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Thursday, October 11, 2012

The Life of a Realtor, Part 2

So, a while ago I wrote Part 1 about the life of  Realtor.  Time to write the sequel....

I had a good, steady job before I decided to get into real estate (read Rich Dad, Poor Dad if you want some insight on this).  But, for some reason,  real estate always intrigued me.  However, I come from a long line of "play-it-safers" when it comes to career choices and the like.  When I told my parents I was going to go into real estate back in 1995 they were a bit concerned.  My degree had nothing to do with anything even remotely related to real estate (at least it didn't appear that it did) and all my family saw was "risk."  Frankly, I wasn't too sure myself.  I've never been a huge risk-taker, either.  And diving into something that I had no experience in and working for 100% commission was, I admit, a bit scary.  Not only that, but the company I went to work for was brand new and neither the company, nor I, had much of a data base or a "circle of friends and family" to work with. But off I went, with my license and the kind of optimism that risk-takers have been known for.

They say police work is "hours of  absolute boredom punctuated by a few moments of sheer terror."  Real estate is kind-of like that.  I spend a lot of time just managing things, doing the day-to-day mundane things and then all of the sudden I get a call or an e-mail from a prospective home buyer.  Or one of my clients decides to make an offer on a home.  Granted, I'm not actually "terrified" of this kind of activity, but it does get things moving on an otherwise routine day.  And then, somebody wants to see a house, another client wants to make an offer, and a new prospect want to meet with me...all on the same day at the same time.  That's when things start getting exciting.  "Time management" takes on an entirely new meaning at that point.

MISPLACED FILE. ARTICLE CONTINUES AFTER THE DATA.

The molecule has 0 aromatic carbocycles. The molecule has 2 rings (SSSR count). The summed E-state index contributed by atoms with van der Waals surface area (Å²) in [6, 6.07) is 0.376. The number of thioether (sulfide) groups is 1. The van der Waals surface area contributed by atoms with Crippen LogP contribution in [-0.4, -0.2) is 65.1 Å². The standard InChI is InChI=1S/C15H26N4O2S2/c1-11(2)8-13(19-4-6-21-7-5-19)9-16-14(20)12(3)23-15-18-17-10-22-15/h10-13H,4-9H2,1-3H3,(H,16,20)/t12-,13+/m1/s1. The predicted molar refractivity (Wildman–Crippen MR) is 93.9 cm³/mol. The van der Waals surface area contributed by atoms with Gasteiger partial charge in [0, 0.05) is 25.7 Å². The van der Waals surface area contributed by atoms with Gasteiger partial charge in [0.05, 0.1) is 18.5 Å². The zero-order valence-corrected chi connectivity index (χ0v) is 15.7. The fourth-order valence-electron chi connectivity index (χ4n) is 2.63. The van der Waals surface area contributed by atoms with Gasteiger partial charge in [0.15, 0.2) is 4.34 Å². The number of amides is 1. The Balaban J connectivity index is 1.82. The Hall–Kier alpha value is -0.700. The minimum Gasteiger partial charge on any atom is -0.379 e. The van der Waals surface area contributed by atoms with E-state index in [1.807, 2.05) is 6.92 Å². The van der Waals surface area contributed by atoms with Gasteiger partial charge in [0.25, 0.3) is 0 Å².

I mentioned in Part 1 that Realtors have to wear a lot of hats.  I work with several clients at any given time.  It's important that I keep my documentation with my clients physically separate, but I also have to keep my clients separated mentally and emotionally from other things that are going on.  What do I mean by that?  Well, mentally, I sometimes get a conversation confused between clients.  And they'll hear me say "Oh, wait, that was my other client...."  Myself and my clients often have the same discussions and I can't always remember who I had that last discussion with.  I also have certain things that always come up when viewing houses but I sometimes forget if "WE saw that one house that had that thing" or if that was another client I was with....and "did I already tell you about radon, stucco issues, polybutylene plumbing, how to brace a foundation, how to treat for termites, roof venting issues" etc., etc., etc.  There is a vast amount of information that I'm required to learn and retain in order to be effective as an advocate. It takes time and energy just to remember what I've said and/or didn't say sometimes.  I do my best to treat all of my clients and individuals but I have a lot of conversations and know a lot of people.  That's what it's like to be in this business for so many years.